Issues and ideas

EDITOR, The Tribune.

The Gaming Industry and our economic recovery. This is my second article in a series of articles that I am writing with ideas that in my opinion would boost the Bahamian economy.

Web Shop gambling is a legal operation in our country. The owners must be congratulated for their efforts in making it a thriving multi-million dollar industry, that employs scores of Bahamians. The owners are all now wealthy Bahamians, living in luxury and enjoying the fruits of their labour and investment. It would have been great for the people of The Bahamas if our government had instead decided to operate this lucrative business for the people. The millions would have been made for the people and the country.

When our government was considering legalising the web shops, I wrote a letter to the late Minister Dr BJ Nottage advising that our government take over and operate the web shops and a weekly lottery. In the letter I gave details of Dr Eric Williams’ takeover of the gaming operations in Trinidad and Tobago.

Williams’ party, the PNM, came to power in 1962. He became Prime Minister. At the time the numbers racket was illegal for decades. The Trinis called it “Weh Weh”. Police raids and prosecutions could not eradicate it. Williams knew that the operators were financially successful, but illicitly controlled the draw and the winning number.

The same applied to us here where certain number houses would not place the high selling numbers in the bag for the draw. The Williams government appointed the Trinidad & Tobago Gaming Corporation. The corporation operates and controls gaming in Trinidad & Tobago. The corporation operates the numbers racket, called “play web.” There are no web shops, the numbers are sold in qualified retail establishments, who earn a percentage of the sales. The weekly lottery is sold by street vendors, who purchase the books of tickets at a wholesale price.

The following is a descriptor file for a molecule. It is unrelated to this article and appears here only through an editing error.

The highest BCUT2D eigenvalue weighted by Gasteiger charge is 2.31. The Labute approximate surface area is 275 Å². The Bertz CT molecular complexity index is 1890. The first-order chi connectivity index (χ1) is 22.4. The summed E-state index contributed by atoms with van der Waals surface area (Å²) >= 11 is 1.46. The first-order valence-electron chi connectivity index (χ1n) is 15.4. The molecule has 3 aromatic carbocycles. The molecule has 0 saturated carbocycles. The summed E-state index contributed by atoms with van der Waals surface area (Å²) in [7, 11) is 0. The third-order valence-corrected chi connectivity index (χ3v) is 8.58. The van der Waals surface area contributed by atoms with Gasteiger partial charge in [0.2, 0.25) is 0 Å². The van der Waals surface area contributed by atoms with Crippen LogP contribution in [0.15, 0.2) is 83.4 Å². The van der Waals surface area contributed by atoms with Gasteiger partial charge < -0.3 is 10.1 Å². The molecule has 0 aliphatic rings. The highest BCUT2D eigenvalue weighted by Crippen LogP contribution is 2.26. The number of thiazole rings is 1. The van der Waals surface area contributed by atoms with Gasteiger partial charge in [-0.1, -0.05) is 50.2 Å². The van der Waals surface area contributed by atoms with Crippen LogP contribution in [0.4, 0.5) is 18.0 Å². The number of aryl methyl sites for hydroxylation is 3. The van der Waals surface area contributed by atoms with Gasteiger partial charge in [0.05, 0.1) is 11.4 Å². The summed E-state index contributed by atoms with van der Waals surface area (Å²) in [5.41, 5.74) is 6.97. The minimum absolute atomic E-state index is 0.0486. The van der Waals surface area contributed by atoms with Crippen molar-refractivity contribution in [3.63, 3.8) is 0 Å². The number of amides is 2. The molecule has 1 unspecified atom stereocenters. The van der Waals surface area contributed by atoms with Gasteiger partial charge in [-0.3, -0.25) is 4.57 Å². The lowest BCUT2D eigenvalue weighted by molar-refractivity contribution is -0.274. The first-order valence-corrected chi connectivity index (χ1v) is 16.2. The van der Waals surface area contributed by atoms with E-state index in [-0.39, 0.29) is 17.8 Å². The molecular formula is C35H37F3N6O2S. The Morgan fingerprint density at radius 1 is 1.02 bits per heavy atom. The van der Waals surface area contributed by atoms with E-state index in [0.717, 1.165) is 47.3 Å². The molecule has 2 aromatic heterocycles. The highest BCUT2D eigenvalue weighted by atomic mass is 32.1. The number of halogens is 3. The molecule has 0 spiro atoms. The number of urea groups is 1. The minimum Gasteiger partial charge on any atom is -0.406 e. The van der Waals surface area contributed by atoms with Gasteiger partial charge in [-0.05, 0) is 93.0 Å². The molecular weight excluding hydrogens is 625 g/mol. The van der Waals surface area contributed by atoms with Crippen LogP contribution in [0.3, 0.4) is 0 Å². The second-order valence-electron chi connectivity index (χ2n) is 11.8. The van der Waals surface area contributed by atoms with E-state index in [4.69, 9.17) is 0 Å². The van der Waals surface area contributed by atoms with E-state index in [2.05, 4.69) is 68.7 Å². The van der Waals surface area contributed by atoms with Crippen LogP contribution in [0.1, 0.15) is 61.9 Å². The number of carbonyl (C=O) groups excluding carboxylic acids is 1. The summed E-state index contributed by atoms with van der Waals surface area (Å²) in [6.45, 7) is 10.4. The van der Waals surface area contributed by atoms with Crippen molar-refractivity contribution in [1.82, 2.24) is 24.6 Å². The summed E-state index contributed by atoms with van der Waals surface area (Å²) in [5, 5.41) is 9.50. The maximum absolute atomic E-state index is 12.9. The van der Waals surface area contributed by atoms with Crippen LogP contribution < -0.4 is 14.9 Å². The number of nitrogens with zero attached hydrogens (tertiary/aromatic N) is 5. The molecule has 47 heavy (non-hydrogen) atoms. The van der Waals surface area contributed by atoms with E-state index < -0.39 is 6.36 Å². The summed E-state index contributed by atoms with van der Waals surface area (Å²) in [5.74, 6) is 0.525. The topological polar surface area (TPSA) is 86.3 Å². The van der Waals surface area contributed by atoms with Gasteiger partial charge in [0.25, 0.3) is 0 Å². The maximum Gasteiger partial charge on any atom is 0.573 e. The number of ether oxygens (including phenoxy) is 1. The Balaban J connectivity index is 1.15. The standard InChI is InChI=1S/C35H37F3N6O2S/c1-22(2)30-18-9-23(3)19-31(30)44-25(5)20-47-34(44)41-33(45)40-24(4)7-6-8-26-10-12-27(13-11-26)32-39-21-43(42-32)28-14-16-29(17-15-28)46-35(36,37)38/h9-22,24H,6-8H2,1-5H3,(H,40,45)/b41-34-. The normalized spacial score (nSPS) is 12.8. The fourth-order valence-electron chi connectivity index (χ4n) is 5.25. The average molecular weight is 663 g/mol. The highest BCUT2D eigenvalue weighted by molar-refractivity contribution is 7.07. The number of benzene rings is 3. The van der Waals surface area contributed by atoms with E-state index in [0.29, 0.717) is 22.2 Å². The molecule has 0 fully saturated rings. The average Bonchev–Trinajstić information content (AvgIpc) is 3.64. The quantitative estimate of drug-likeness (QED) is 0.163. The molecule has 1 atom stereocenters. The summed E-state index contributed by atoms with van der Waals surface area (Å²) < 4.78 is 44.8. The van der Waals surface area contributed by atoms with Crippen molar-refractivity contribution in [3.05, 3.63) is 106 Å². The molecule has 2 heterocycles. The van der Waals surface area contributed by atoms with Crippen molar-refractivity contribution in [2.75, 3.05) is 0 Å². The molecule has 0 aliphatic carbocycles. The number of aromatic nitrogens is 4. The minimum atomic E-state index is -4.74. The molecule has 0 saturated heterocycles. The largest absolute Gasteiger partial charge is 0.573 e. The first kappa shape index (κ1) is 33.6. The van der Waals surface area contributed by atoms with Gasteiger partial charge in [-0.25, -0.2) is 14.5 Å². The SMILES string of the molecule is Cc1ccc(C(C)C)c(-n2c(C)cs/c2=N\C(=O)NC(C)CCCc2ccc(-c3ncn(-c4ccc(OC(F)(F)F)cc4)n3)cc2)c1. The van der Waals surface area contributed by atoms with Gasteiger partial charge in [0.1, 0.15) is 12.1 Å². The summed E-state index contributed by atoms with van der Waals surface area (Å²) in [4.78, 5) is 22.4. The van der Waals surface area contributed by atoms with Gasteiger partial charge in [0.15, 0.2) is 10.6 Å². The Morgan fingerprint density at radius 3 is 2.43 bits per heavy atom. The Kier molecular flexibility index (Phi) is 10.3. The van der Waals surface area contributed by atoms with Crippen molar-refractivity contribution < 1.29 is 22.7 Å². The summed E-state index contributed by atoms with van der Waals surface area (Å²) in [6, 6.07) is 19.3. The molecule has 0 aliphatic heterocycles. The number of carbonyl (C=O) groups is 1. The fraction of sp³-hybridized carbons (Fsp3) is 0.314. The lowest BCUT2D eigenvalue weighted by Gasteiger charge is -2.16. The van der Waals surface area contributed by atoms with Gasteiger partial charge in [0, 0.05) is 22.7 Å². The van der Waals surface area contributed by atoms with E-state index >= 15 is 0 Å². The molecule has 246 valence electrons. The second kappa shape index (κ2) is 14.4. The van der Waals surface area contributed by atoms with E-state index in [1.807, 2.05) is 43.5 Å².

Tickets are available in food stores, drug stores and other retail establishments.

Horse Racing is also controlled as the race tracks are owned by the government. The races are held by racing clubs that lease the tracks. They pay the government a rental fee and a percentage of the parimutuel sold. Off-shore Betting Shops and Casinos pay a huge licence fee. Dr Eric Williams and his People’s National Movement government ensured that all revenues earned from gaming are placed in a special fund. The government referred to it as “The people’s money returning to the people.”

Through Health Care, social services, education (free up to university level if the child passes the entrance exams and free laptop computers for children in the upper grades, and subsidies for religious and other private schools) and sports.

Gaming has developed into a huge revenue earner for the Trinidad government. At the time when The Bahamas government was thinking of legalizing the numbers racket here, there was a Trinidadian man, who is married to a Bahamian residing and working in Nassau. He had been a director at one time in the Trinidad & Tobago Gaming Commission. I had informed Dr Nottage that this man was prepared to assist the Bahamas government if they wished to take over the gaming business. He has since returned to Trinidad where his children are entitled to receive free education through gambling. The Bahamas government should consider taking over the web shop gaming and add a weekly lottery. Expert help could be obtained from Trinidad. The millions would enrich our Treasury and boost our economy.



January 14, 2021.


sheeprunner12 1 year, 5 months ago

Who controls the 7 or 8 webshops????? Are they financing both PLP & FNM politicians??

That is the question ........... Paul Thompson, the horse may already be out the gate.


ThisIsOurs 1 year, 4 months ago

Before the illegal regulation of gaming houses, many cited concerns about what the gaming industry would do to the country. One needs only to drive around in poor neighbourhoods to see the forecasted effects coming to life. Gaming houses on top of one another taking money from vulnerable people. People who believe that if they take a chunk of their meagre income and gamble it away, it could mean their salvation. The slick ads with the money and coins flowing and marketing campaigns showing two or three people striking it big are all crafted to maintain the addiction.

Pastors psychologists and reformed addicts are now speaking up about what the industry is really doing. This is not the way up, this is the way to the deep recesses of the gutter.

One big giant pyramid scheme.


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